Two days of intense research, followed by the forum and two days of
training.  The forum went well, with about a hundred people crowded into
the gutted front room of the church that is hosting Common Grounds
Community Center on the east side of town.  We had the usual technical
problemsJunipers great maps that showed so clearly on the computer
didnt show up at all when projected onscreen, but otherwise lots of good
information and enthusiasm.

Because of the hurricane, the EPA has now tested New Orleans for a whole
host of contaminants. The EPA has not tested the back yards of Brooklyn
or Chicago or Detroitbut chances are if they did they would find many of
the same contaminants as in New Orleans. Katrina didnt create the
arsenic or the diesel fuels, she just spread them around.   Some came
from industrial spills and refineries, of course.  But the lead and the
arsenic, probably the most wide-spread contaminants, were already in the
soil. Louisiana has a generally high background level of arsenic in its
soils, but much of what is here now probably comes from using treated
lumber, herbicides, pesticides and lawn chemicals.  One piece of data
seems to highlight this issue:  the Sun Done garden, an organic garden
for fifteen years, tests in the safe zone for all the major contaminants,
including arsenic.  Other backyards, just a few blocks away, test high. 
Thinking about how to bioremediate these toxins brings us back around to
think about how insane it is to be putting them onto the ground in the
first place.  On the larger scale, bioremediation means learning to grow
food organically and live sustainably I the first place.

Saturday we began our training at the Sun Done Community Garden, one of
sixty coordinated by a nonprofit called Parkway Partners.  Its a big
piece of ground, maybe half an acre, tucked between the back yards of
houses in a residential area that flooded heavily and is still mostly
deserted.  When I was here in November, the garden was a shambles, the
greenhouse in pieces on the ground, only one or two beds in shape to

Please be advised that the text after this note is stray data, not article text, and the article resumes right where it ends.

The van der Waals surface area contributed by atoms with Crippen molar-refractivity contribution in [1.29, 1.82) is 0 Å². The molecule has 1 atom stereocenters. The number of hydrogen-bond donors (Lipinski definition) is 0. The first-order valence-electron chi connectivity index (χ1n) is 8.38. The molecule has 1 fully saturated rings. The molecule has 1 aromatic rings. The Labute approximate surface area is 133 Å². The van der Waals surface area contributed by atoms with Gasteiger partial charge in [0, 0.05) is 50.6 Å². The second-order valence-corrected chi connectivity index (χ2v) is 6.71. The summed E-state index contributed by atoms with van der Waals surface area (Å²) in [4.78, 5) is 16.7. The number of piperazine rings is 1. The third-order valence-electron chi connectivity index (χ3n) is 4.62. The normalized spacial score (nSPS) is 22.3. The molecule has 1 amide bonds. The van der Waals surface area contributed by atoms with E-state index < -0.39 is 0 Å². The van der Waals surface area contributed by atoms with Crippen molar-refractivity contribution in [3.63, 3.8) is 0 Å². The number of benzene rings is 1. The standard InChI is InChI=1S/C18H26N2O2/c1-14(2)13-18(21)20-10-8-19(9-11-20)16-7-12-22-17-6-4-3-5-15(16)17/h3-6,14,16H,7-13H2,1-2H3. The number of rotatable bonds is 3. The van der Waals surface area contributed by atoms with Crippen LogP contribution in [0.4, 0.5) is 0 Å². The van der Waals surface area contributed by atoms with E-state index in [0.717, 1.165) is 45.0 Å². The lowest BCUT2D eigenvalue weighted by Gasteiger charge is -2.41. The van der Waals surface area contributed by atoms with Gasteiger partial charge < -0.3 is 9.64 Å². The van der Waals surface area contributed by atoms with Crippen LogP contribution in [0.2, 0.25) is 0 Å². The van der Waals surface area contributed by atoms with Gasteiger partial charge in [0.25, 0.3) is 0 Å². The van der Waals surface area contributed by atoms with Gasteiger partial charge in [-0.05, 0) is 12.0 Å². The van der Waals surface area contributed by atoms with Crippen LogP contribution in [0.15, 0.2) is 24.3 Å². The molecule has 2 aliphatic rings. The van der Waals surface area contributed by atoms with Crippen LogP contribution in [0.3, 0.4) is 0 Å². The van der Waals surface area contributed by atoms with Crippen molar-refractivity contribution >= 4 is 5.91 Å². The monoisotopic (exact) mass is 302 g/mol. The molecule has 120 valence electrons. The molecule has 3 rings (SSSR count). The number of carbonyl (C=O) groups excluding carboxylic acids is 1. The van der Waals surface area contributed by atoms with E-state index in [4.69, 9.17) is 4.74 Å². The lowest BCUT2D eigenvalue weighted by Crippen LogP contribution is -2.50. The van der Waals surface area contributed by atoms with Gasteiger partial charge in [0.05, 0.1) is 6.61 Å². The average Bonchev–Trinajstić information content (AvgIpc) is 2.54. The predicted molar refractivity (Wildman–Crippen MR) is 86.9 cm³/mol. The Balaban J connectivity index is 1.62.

plant.  Now, the Common Ground crew, spurred by Lisa and Emily, have done
a miraculous work of transformation.  The raised beds and reconfigured
and are growing greens and vegetables that weve been eating at the
Community Center.  The greenhouse has been re-erected, covered with new
plastic, and fittled with gutters and rain catchment that have filled
half a dozen barrels of water from last nights downpour.  Theres a
small compost toilet in the back and room for seating and training inside
the greenhouse.

We were expecting somewhere between ten and thirty people, and made
handouts for fifty, thinking wed have extras.  But people begin swarming
in, and soon the greenhouse is filled and overflowing. 

We spend the day going over the toxins that have been found in New
Orleans soil, and the three basic methods of bioremediating themusing
microorganisms, using fungi and mushrooms, and using plants.  We divide
people into different groups for hands-on practice, making compost,
starting worm bins (worm castings are the major source for the
microorganisms we culture), starting seeds and taking cuttings, and
inoculating strata with mushroom spawn.

And then we spent Sunday teaching about fungi and using plants to
accumulate heavy metals. Part of our project will be to put up a website
with all our data and information, and to do some documented trials to
learn much, much more about how all this might work.  Theres lots more
to tell, but Im going to send this first report out now, while I have
internet access.  More later, Starhawk

Starhawk is an activist, organizer, and author of The Earth Path, Webs of
Power: Notes from the Global Uprisin, The Fifth SacredThing and other
books on feminism, politics and earth-based spirituality.  She teaches
Earth Activist Trainings that combine permaculture design and activist
skills, www.earthactivisttraining.org
<http://www.earthactivisttraining.org/> and works with the RANT trainers
collective, www.rantcollective.net <http://www.rantcollective.net/>  that
offers training and support for mobilizations around global justice and
peace issues.

Donations to support the work can be made at
www.rantcollective.net <http://www.rantcollective.net/> 

Tax deductible donations can also be sent to:
1405 Hillmount St. 
Austin, Texas